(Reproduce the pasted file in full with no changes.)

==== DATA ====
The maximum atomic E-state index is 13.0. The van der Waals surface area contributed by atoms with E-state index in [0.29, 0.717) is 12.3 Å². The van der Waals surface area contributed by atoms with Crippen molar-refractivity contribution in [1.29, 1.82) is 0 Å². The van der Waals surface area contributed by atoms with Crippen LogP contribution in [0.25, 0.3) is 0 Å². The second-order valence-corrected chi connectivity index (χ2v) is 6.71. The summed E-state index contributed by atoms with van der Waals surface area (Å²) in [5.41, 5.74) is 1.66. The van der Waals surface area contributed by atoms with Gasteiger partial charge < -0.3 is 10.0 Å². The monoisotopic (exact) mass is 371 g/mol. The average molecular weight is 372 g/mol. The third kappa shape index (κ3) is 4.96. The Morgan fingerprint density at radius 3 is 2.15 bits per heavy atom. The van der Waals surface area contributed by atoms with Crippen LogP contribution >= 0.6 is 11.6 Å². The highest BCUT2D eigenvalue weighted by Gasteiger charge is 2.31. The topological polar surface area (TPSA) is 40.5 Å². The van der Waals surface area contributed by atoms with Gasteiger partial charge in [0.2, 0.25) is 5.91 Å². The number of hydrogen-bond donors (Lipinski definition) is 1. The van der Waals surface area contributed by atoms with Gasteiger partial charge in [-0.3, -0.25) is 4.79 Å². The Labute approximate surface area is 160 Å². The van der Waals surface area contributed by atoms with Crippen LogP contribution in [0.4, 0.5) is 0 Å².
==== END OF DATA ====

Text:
The maximum atomic E-state index is 13.0. The van der Waals surface area contributed by atoms with E-state index in [0.29, 0.717) is 12.3 Å². The van der Waals surface area contributed by atoms with Crippen molar-refractivity contribution in [1.29, 1.82) is 0 Å². The van der Waals surface area contributed by atoms with Crippen LogP contribution in [0.25, 0.3) is 0 Å². The second-order valence-corrected chi connectivity index (χ2v) is 6.71. The summed E-state index contributed by atoms with van der Waals surface area (Å²) in [5.41, 5.74) is 1.66. The van der Waals surface area contributed by atoms with Gasteiger partial charge < -0.3 is 10.0 Å². The monoisotopic (exact) mass is 371 g/mol. The average molecular weight is 372 g/mol. The third kappa shape index (κ3) is 4.96. The Morgan fingerprint density at radius 3 is 2.15 bits per heavy atom. The van der Waals surface area contributed by atoms with Crippen LogP contribution >= 0.6 is 11.6 Å². The highest BCUT2D eigenvalue weighted by Gasteiger charge is 2.31. The topological polar surface area (TPSA) is 40.5 Å². The van der Waals surface area contributed by atoms with Gasteiger partial charge in [0.2, 0.25) is 5.91 Å². The number of hydrogen-bond donors (Lipinski definition) is 1. The van der Waals surface area contributed by atoms with Gasteiger partial charge in [-0.3, -0.25) is 4.79 Å². The Labute approximate surface area is 160 Å². The van der Waals surface area contributed by atoms with Crippen LogP contribution in [0.4, 0.5) is 0 Å².